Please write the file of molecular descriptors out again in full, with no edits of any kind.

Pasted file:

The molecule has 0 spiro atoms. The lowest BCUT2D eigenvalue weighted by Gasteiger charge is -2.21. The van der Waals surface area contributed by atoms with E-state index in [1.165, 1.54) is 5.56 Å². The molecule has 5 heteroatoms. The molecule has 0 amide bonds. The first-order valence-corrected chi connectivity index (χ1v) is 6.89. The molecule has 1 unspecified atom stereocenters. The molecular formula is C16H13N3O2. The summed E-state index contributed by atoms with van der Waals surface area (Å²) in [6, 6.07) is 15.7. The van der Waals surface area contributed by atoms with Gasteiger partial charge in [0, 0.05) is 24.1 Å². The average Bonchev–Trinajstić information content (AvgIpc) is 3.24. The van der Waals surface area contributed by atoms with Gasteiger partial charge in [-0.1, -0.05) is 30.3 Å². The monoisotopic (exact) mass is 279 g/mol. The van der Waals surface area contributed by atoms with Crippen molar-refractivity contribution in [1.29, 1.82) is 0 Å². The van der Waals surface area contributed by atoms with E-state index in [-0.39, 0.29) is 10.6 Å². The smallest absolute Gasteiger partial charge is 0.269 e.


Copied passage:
The molecule has 0 spiro atoms. The lowest BCUT2D eigenvalue weighted by Gasteiger charge is -2.21. The van der Waals surface area contributed by atoms with E-state index in [1.165, 1.54) is 5.56 Å². The molecule has 5 heteroatoms. The molecule has 0 amide bonds. The first-order valence-corrected chi connectivity index (χ1v) is 6.89. The molecule has 1 unspecified atom stereocenters. The molecular formula is C16H13N3O2. The summed E-state index contributed by atoms with van der Waals surface area (Å²) in [6, 6.07) is 15.7. The van der Waals surface area contributed by atoms with Gasteiger partial charge in [0, 0.05) is 24.1 Å². The average Bonchev–Trinajstić information content (AvgIpc) is 3.24. The van der Waals surface area contributed by atoms with Gasteiger partial charge in [-0.1, -0.05) is 30.3 Å². The monoisotopic (exact) mass is 279 g/mol. The van der Waals surface area contributed by atoms with Crippen molar-refractivity contribution in [1.29, 1.82) is 0 Å². The van der Waals surface area contributed by atoms with E-state index in [-0.39, 0.29) is 10.6 Å². The smallest absolute Gasteiger partial charge is 0.269 e.